PAXsims

Conflict simulation, peacebuilding, and development

Sepinsky and Bae: Wargaming is about the process, not the result

In Foreign Policy magazine, Jeremy Sepinsky and Sebatian Bae discuss the use, utility, and limits of wargaming as an analytic tool, using as an example a potential Chinese invasion of Taiwan.

This is the kind of narrative most people imagine when they think of military war games—scenes in the bowels of the Pentagon, units fighting digitally on electronic maps, commanders pondering their next step in a fast-moving crisis. Victory in the simulation, so the popular imagination goes, shows how to win a real-life conflict. Defeat in a war game, on the other hand, is an acknowledgement that any actual conflict will likely be lost.

Contrary to the popular imagination, however, this is not how war games work. Rarely is a war game designed to predict the future or develop a single definitive strategy. Instead, a war game helps military planners and analysts explore and understand a complex problem, regardless of the outcome. Win or lose, the purpose isn’t to define a strategy for the U.S. military but to help it better understand the capabilities it has, what it can already do, and what it needs.

Whether it’s Taiwan or any other potential conflict, the scenario is rarely the focus of the war games we at CNA design for the U.S. Defense Department. Instead, war games are about better understanding how the U.S. military can build deterrence, what technology gaps could hobble its forces, how an adversary’s capabilities might evolve in response to U.S. capabilities, and how all that might impact what Washington should invest in today. Fundamentally, war games strive to explore and distill the fundamental nature of the problem itself—which rarely leads to definitive scenarios or solutions.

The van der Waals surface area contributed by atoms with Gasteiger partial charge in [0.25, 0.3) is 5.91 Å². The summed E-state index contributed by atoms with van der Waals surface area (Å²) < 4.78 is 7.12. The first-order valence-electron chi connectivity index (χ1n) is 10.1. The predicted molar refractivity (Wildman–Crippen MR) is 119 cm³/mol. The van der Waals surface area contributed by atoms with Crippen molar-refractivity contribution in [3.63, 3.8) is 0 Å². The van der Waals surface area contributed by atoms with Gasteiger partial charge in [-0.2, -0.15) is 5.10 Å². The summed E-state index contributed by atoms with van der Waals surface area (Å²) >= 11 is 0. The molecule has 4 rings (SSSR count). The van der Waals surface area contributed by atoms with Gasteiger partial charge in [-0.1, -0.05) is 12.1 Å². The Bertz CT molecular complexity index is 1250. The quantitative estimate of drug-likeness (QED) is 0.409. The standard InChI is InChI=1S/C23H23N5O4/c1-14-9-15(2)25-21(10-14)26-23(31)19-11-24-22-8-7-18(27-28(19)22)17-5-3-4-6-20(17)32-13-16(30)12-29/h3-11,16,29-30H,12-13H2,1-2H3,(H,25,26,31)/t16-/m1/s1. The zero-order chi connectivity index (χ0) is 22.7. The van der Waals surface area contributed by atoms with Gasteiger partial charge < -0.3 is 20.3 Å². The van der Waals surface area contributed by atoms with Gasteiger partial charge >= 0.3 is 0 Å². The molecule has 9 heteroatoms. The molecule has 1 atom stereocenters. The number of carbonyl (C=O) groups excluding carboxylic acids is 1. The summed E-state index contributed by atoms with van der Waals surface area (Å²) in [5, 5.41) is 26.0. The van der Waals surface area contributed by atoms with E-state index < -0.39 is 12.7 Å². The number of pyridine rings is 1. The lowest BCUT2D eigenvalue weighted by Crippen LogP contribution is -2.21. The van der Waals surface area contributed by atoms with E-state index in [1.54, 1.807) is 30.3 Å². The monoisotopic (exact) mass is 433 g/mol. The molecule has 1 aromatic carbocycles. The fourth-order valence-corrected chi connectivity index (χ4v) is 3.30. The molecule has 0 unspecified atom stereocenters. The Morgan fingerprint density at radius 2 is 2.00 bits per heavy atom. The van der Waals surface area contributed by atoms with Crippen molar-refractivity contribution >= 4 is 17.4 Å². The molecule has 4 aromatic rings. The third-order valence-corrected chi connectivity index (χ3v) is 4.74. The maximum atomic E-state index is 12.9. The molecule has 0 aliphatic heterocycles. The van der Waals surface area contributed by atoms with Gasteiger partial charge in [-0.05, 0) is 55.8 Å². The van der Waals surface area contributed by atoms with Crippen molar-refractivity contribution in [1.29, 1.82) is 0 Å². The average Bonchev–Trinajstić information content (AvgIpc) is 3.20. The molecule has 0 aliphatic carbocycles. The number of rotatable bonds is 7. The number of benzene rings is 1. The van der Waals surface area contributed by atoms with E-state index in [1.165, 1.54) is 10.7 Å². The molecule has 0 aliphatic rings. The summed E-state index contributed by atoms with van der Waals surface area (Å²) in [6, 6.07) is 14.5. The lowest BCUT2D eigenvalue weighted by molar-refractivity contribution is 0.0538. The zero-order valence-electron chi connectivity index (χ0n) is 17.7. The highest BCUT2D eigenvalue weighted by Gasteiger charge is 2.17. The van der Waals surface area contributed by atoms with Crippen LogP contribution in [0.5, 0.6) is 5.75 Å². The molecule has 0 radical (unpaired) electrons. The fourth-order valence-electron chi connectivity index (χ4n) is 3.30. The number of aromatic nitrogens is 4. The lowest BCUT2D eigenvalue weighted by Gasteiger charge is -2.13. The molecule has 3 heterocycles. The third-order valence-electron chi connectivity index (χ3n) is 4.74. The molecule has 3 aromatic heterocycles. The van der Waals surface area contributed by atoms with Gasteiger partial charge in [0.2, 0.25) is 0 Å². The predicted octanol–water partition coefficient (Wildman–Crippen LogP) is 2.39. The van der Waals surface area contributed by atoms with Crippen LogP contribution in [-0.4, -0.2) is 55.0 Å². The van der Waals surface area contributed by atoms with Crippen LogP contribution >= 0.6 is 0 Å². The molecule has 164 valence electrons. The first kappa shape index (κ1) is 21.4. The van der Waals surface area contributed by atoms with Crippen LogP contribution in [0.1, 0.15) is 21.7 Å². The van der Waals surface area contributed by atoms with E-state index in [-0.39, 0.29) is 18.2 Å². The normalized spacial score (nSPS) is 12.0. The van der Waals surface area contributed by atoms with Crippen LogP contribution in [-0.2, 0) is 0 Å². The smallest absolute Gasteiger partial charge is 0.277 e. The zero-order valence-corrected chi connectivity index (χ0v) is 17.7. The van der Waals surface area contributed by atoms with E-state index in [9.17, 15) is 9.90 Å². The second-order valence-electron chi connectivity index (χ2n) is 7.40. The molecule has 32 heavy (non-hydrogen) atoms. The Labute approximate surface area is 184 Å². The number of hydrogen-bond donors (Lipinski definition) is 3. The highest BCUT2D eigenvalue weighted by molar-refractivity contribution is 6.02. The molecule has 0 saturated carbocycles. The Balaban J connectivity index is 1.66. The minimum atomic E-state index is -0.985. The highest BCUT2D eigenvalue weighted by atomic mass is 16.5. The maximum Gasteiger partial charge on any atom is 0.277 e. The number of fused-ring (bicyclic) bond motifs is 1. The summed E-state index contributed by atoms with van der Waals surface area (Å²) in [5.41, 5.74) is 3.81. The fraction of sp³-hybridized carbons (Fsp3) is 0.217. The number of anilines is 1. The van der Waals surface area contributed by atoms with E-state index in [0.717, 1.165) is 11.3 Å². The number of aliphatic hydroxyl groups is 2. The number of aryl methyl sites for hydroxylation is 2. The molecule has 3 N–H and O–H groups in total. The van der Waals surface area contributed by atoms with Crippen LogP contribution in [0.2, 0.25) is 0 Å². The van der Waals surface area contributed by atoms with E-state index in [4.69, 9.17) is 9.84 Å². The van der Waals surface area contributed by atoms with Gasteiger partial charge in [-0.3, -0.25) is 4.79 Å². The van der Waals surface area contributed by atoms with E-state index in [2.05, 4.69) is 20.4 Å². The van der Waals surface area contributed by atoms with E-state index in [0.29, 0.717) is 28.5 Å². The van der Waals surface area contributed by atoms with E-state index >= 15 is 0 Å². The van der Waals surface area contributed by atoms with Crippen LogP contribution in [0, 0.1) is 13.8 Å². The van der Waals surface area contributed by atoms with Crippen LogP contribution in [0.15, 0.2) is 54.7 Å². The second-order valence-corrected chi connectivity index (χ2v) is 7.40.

In fact, using war games to craft a clear-cut strategy is impossible. Done right, war games are a plausible method of providing a brief and limited glimpse into a possible future—a single future in a multiverse of possibilities. Trying to imitate victory in a war game, on the other hand, means trying to align both sides’ future decisions in a complex conflict with the scenario that played out during the game. Obviously, these decisions are numerous and mostly beyond one’s control.

What worked in a single war game has limited utility—it worked against a specific adversary making a specific set of decisions using a specific set of game rules that may or may not accurately reflect the world. Failure, on the other hand, doesn’t require the game to be a perfect simulation. We often hear complaints from players that our war game rules make the adversary “10 feet tall.” But it is better to stress U.S. forces more than to give the adversary too little credit and not stress U.S. forces enough. Stressing the capabilities of the U.S. forces to their breaking point from all sides allows analysts and researchers to identify vulnerabilities and what might be needed to fix them.

They conclude:

So, in a war game, pay no attention to who won or lost. War-gaming is about the process, not the result—and analyzing that process is what will allow the U.S. military to turn losing into winning.

You can read the full article at the link above. For more on wargaming Taiwan, see Drew Marriott’s 2021 summary of recent Taiwan wargames here at PAXsims.

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